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How diversification, infrastructure can offset 'black swan' risks

Ursula Tonkin  |  29 Apr 2020Text size  Decrease  Increase  |  
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The turmoil we have seen in markets over the past few weeks has served as a timely reminder of the importance of diversification in portfolios, both across asset classes and within them.

Infrastructure as a sub-sector within equities has outperformed the broader market given that demand for utilities is more inelastic than other sectors.

For example, households need to keep the lights on, and communication networks need to function regardless of how well the economy is performing. Utilities such as water and electricity supply grids represent over 50 per cent of the infrastructure index. Performance across other parts of the infrastructure sector such as transport will be more variable depending on demand.

Listed infrastructure has been a popular asset class for investors over the past decade, largely due to the consistent, stable cash flows that infrastructure assets produce relative to other sectors. However, investing in the listed infrastructure sector comes with its own sector specific risks.

Depending on how infrastructure is defined, companies can have varying exposure to economic cycles and energy prices. Infrastructure companies also typically have high levels of debt, and with large physical assets, can be subject to stock-specific tail risk, or "black swan" event risk. Holding a well-diversified portfolio, and investing only in strictly defined "core" infrastructure companies can mitigate some of these risks.

One recent example of black swan risks includes the wildfires in California in late 2018 that eventually forced the regional electric utility company PG&E into Chapter 11 bankruptcy protection.

Another example is the bridge collapse in Genoa, Italy, in 2018. This catastrophe caused a major correction in the shares of Italian infrastructure company Atlantia Spa. The individual stock price moves are displayed in the exhibit below.

Black swans hit Atlantia and PG&E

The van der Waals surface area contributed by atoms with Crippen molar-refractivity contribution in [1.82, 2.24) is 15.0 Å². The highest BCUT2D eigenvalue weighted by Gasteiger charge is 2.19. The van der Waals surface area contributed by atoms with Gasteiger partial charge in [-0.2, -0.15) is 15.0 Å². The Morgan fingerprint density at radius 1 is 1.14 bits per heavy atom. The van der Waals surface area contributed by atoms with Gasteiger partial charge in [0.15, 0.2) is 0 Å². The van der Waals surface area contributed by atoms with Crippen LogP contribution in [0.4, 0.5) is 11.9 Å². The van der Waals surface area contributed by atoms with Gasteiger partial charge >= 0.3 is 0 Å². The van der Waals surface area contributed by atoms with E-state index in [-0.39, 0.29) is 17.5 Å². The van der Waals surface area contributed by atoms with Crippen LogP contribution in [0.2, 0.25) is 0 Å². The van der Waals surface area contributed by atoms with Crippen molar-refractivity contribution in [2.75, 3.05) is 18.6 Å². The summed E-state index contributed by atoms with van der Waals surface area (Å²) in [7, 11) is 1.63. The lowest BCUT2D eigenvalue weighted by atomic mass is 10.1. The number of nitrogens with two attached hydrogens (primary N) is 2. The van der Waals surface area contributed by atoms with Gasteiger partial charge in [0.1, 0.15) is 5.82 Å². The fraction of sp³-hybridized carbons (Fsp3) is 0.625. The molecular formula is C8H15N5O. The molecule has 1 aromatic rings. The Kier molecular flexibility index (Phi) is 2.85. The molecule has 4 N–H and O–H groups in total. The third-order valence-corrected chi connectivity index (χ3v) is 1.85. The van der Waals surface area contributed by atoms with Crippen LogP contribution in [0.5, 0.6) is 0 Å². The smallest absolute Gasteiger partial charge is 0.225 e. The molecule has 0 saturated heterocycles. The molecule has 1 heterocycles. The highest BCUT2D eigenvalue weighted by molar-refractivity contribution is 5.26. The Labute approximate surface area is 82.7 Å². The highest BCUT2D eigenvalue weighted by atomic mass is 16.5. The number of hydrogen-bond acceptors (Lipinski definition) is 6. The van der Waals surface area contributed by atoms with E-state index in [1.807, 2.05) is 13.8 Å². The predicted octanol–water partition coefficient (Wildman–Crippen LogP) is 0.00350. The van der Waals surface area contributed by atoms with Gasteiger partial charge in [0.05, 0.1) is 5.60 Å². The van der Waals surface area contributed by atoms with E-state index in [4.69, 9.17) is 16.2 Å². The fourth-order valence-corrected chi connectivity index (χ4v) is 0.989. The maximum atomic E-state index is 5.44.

Black swans hit Atlantia and PG&E

Source: Bloomberg, Whitehelm. Data as at 31 July 2019. Past Performance is not a reliable indicator of future results.

These event risks show that simply restricting your investments to core infrastructure does not protect the portfolio to a severe event or “tail” risk,  often stemming from natural catastrophes like wildfires, earthquakes or windstorms. And no matter how much you analyse a business, if an earthquake hits, the share price will suffer dramatic declines without any warning.

The global COVID-19 pandemic is the latest example of an event risk. Although the pandemic is affecting most company’s share prices due to the economic impact; airports, railroads and other transport assets have been among those hit the hardest as many countries have gone into lockdown.

The impact on share prices in this sector has been severe as the length of the shutdown and effect on earnings is hard to gauge until the crisis resolves. Ultimately those with strong balance sheets, good management and low debt are likely to emerge stronger than their competitors in the aftermath.

Because such “black swans” are unpredictable, one way to mitigate this is to give an equal weight to each stock in a core infrastructure portfolio. This results in a much more diversified portfolio, particularly when compared with the market’s capitalisation weighting. After all, why should a specific catastrophe like a wildfire or a pandemic be more likely to hit a large company than a small company?

An equal-weighted approach to investing means that even if a black swan occurs, there will be no outsize impact on the portfolio from exposure to one stock. In a 40-stock infrastructure portfolio with equal weights, the weight of each stock is about 2.3 per cent to 2.5 per cent.

This means that in August 2018 when the bridge in Genoa collapsed, Atlantia had a weight of 2.4 per cent in the equal-weighted portfolio compared with 4.7% in the S&P Global Infrastructure Index. The subsequent 30 per cent decline in the share price of Atlantia would have detracted only 0.7 per cent from the equal-weighted portfolio and led to fewer losses than the S&P Global Infrastructure Index.

Similarly, the falls in share markets that we have seen in recent weeks highlight the importance of spreading risks across different industries. An equal-weighted approach can help prevent excessive losses in a portfolio of core infrastructure stocks and act as an additional risk management tool in the face of unpredictable risks.

Minimising tail risk

The benefits of an equal-weighted allocation to stocks tend to come to the fore when investors need them the most. In an equal-weighted portfolio large companies do not have an outsized weight and consequently do not drag down the portfolio in case of an unexpected crisis or natural catastrophe.

The diversification benefits of equally weighted stocks minimise the risks of any tail risk event which occurs to any one infrastructure company.  This simple balanced approach to allocating capital has served investors well in the past for a portfolio of private infrastructure assets.

 

head of listed strategies at Whitehelm Capital

This is a financial news article to be used for non-commercial purposes and is not intended to provide financial advice of any kind. Opinions expressed herein are subject to change without notice and may differ or be contrary to the opinions or recommendations of Morningstar as a result of using different assumptions and criteria. 

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